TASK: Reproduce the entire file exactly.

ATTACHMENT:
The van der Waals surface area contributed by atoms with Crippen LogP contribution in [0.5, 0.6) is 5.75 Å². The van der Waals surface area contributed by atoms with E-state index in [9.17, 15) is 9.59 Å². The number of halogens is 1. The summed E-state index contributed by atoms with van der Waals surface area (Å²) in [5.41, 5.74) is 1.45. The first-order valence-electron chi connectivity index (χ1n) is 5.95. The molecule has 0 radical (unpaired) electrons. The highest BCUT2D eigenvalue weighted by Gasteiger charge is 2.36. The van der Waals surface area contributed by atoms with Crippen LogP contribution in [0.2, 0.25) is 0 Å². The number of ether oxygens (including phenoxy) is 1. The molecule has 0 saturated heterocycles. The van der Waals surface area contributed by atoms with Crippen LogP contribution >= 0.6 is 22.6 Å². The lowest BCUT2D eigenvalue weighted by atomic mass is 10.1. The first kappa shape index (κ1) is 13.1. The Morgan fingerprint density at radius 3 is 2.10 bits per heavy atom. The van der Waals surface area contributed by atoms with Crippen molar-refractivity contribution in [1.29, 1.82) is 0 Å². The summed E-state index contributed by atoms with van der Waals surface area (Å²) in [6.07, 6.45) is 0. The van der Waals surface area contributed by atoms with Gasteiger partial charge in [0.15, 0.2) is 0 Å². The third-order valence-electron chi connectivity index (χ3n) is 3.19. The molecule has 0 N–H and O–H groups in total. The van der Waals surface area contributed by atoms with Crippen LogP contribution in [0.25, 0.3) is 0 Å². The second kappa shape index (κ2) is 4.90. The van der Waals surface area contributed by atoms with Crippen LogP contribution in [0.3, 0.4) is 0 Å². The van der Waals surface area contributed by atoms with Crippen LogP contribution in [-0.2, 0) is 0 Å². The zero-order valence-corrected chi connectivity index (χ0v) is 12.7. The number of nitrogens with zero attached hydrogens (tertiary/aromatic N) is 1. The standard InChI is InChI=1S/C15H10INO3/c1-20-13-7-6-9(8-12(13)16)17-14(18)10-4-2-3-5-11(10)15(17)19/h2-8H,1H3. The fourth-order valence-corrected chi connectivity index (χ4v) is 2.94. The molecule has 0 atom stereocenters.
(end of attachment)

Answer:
The van der Waals surface area contributed by atoms with Crippen LogP contribution in [0.5, 0.6) is 5.75 Å². The van der Waals surface area contributed by atoms with E-state index in [9.17, 15) is 9.59 Å². The number of halogens is 1. The summed E-state index contributed by atoms with van der Waals surface area (Å²) in [5.41, 5.74) is 1.45. The first-order valence-electron chi connectivity index (χ1n) is 5.95. The molecule has 0 radical (unpaired) electrons. The highest BCUT2D eigenvalue weighted by Gasteiger charge is 2.36. The van der Waals surface area contributed by atoms with Crippen LogP contribution in [0.2, 0.25) is 0 Å². The number of ether oxygens (including phenoxy) is 1. The molecule has 0 saturated heterocycles. The van der Waals surface area contributed by atoms with Crippen LogP contribution >= 0.6 is 22.6 Å². The lowest BCUT2D eigenvalue weighted by atomic mass is 10.1. The first kappa shape index (κ1) is 13.1. The Morgan fingerprint density at radius 3 is 2.10 bits per heavy atom. The van der Waals surface area contributed by atoms with Crippen molar-refractivity contribution in [1.29, 1.82) is 0 Å². The summed E-state index contributed by atoms with van der Waals surface area (Å²) in [6.07, 6.45) is 0. The van der Waals surface area contributed by atoms with Gasteiger partial charge in [0.15, 0.2) is 0 Å². The third-order valence-electron chi connectivity index (χ3n) is 3.19. The molecule has 0 N–H and O–H groups in total. The van der Waals surface area contributed by atoms with Crippen LogP contribution in [0.25, 0.3) is 0 Å². The second kappa shape index (κ2) is 4.90. The van der Waals surface area contributed by atoms with Crippen LogP contribution in [0.3, 0.4) is 0 Å². The van der Waals surface area contributed by atoms with Crippen LogP contribution in [-0.2, 0) is 0 Å². The zero-order valence-corrected chi connectivity index (χ0v) is 12.7. The number of nitrogens with zero attached hydrogens (tertiary/aromatic N) is 1. The standard InChI is InChI=1S/C15H10INO3/c1-20-13-7-6-9(8-12(13)16)17-14(18)10-4-2-3-5-11(10)15(17)19/h2-8H,1H3. The fourth-order valence-corrected chi connectivity index (χ4v) is 2.94. The molecule has 0 atom stereocenters.